October 2012

Newsletter of 115 Squadron Association

Secretary Ian Lucas


Mervin Ingmire dropped a line to say he too attended the Memorial Ceremony in Hyde Park but with the thousands milling around he was unable to link up with President Frank leatherdale or any other 115-ers. He did, however, have to make contact with the St. John Ambulance contingent who took great care of him when the hot weather got to him.

In his letter he picks up on the reference to August 27 1941 (August Tiller) which he describes as an extremely strange coincidence with our mention of Wellington JW5710 which was lost at Cromer on the above date. The aircraft had been on a bombing raid to Manheim and Mervin was involved on the same operation, his first ever, 'which' he says 'became memorable to me for an incident which remains with me for the rest of my life.'

He explained how once the raid was completed 'we crossed the east of England coast, firing Verey pistol colours of the hour.' After about 60 seconds, as he was in the rear turret he saw another similar set of recognition colours fired off, and thought to himself "another crew home safely". They flew on to Marham, carried out all their landing drilIs, touched down on the flare path, and taxied to ladywood and their allocated bay.

Suddenly all hell was let loose as lights flashed and bomb blasts ripped in to the strip they had just left. 'We had been tailed by an intruder whose copycat lights I had seen earlier!' It was a Junkers 88. A narrow squeak for Mervin.

Fifty-nine operations later he was with 83 Squadron PFF, and the end of his second tour in December 1944. It was just a few days before Christmas and they were returning from Mariburg, a synthetic fuel target on the Baltic coast.

They ran in to thick fog and were diverted to RAF Metheringham from Coningsby and crashed on FIDO. "I was the only survivor of the 8-man crew and I found out a few years later that we had run out of fuel! I started in Bomber Command in dramatic fashion - and left in tragic circumstances." Mervin had plenty to reflect on as he sat in the blazing Hyde Park sun, remembering colleagues who hadn't made it.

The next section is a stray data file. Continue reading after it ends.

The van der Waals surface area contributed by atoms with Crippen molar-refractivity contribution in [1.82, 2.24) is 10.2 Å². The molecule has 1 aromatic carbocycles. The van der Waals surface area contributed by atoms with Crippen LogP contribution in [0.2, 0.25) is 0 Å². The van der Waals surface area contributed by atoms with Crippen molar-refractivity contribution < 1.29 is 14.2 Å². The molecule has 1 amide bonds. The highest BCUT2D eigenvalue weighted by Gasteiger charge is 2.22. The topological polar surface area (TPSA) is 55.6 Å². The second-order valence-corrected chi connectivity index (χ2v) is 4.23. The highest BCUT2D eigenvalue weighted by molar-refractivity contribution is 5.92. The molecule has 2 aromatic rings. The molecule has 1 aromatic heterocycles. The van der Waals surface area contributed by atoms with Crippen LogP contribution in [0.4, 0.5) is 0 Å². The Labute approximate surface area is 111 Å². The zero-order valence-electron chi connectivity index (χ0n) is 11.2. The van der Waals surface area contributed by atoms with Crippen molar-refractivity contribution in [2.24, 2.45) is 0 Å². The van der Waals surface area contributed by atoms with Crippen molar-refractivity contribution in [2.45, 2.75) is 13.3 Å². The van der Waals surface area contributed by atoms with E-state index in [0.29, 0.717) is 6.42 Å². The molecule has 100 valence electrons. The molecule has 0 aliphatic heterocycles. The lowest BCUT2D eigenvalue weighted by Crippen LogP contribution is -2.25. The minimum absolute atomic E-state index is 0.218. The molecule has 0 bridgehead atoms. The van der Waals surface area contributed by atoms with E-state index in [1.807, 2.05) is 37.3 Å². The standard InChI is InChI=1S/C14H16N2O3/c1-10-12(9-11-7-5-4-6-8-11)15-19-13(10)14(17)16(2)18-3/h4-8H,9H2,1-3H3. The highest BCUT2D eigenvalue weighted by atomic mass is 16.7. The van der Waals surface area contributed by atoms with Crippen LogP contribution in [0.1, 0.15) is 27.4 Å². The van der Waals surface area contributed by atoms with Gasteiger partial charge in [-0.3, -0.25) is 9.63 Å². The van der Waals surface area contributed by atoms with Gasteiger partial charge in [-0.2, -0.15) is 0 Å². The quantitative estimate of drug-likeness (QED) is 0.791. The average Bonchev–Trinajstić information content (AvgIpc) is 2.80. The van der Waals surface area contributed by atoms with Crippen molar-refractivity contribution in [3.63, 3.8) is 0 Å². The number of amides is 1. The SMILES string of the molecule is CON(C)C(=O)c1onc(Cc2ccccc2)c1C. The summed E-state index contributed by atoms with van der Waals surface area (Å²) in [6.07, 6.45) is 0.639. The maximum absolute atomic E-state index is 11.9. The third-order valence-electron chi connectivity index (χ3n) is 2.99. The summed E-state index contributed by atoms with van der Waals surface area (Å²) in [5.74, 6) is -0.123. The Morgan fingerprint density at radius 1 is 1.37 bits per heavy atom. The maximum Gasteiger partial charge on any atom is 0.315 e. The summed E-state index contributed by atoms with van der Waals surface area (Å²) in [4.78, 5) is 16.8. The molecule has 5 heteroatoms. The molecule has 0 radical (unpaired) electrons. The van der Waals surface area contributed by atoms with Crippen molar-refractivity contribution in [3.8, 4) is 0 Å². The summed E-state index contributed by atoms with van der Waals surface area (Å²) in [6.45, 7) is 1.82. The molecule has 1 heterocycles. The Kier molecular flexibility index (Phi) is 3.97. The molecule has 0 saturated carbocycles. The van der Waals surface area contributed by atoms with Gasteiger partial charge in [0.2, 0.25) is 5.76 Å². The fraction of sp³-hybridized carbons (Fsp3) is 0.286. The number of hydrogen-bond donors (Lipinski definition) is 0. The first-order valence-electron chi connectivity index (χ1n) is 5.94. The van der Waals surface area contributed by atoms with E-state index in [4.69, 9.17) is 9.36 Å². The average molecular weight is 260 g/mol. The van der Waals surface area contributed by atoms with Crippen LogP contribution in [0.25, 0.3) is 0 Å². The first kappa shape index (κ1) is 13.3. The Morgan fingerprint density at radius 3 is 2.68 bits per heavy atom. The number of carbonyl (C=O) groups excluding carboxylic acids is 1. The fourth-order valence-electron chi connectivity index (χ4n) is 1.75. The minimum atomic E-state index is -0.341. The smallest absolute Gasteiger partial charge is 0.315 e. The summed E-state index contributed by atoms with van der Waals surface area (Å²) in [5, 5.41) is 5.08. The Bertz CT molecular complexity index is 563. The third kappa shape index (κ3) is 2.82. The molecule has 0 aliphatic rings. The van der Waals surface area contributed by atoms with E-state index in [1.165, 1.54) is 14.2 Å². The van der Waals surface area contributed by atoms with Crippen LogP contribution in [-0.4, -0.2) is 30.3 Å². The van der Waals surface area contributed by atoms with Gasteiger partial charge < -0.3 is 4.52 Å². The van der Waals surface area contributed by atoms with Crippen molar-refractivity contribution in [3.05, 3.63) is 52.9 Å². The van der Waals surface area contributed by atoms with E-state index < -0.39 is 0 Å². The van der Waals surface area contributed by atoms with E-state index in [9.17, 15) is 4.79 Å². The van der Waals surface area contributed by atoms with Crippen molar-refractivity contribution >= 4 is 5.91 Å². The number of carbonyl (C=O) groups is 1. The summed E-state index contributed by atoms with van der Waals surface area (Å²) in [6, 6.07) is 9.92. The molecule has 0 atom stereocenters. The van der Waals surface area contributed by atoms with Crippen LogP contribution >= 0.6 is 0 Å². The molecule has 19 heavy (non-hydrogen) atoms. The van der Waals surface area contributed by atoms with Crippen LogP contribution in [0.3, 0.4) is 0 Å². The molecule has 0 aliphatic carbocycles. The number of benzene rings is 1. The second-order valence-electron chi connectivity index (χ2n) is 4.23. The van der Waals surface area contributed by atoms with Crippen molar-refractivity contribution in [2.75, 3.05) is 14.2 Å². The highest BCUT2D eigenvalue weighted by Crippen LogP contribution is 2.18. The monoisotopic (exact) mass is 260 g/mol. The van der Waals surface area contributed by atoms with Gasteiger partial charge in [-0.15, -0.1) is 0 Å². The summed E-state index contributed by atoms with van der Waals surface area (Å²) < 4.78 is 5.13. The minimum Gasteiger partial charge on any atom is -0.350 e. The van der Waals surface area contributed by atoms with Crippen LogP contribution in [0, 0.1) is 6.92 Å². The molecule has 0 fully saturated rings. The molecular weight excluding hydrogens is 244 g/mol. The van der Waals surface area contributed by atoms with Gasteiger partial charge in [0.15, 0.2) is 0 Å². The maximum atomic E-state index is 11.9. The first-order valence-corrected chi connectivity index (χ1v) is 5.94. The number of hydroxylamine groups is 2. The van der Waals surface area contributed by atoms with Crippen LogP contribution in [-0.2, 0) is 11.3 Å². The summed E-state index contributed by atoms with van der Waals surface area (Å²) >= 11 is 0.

Cyril Bridges wrote in about his experience on the great day. He found himself just one seat away from Ken Dodwell, a Squadron Leader navigator who served at Marham on Wellingtons, and later on Stirlings and Lancasters, from November 1941 to July 1942 (Brian Slade was his pilot) and came through 38 operations before the end of the war. According to Cyril he 'later received a delightful piece called "The navigator" from the Dodwells.


I can always rely on Harry Rossiter to come up with some interesting titbits. He picked up on President Frank Leatherdale's mention of Flixton Aviation Museum near Bungay. Harry recalls he was posted to signals staff at RAF Beccles which was an air sea rescue station where 280 and 281 Squadrons were flying Vickers Warwick aircraft carrying lifeboats which could be dropped on three parachutes to downed bomber crews.

Bungay airfield was close by and housed a USAAF bomber squadron of the 44th Bombardment Group flying mainly Liberators. There was also a USAAF fighter base nearby flying PS1 Mustangs.

He then went on to add more light on the Bonn raid also mentioned in our August edition. Harry was on that raid and it was a daylight take-off at about 8.30am. 'We had fighter escort,' he recalls ' and it seems that U uncle was just unlucky to be shot down before the escort arrived. 'I remember it was the only Squadron casualty that day and officially recorded as 'Lost without trace.'


Our usual church service and gathering at our Squadron Memorial will be held on Armistice Sunday. It is our tradition for anybody to attend without any invitations and we are always supported by the Squadron and the local ATC unit. The Witchford sports club provides sandwiches and refreshment in their clubhouse. to sustain us on our way home. The village church is in the high street and the service starts at 10.30am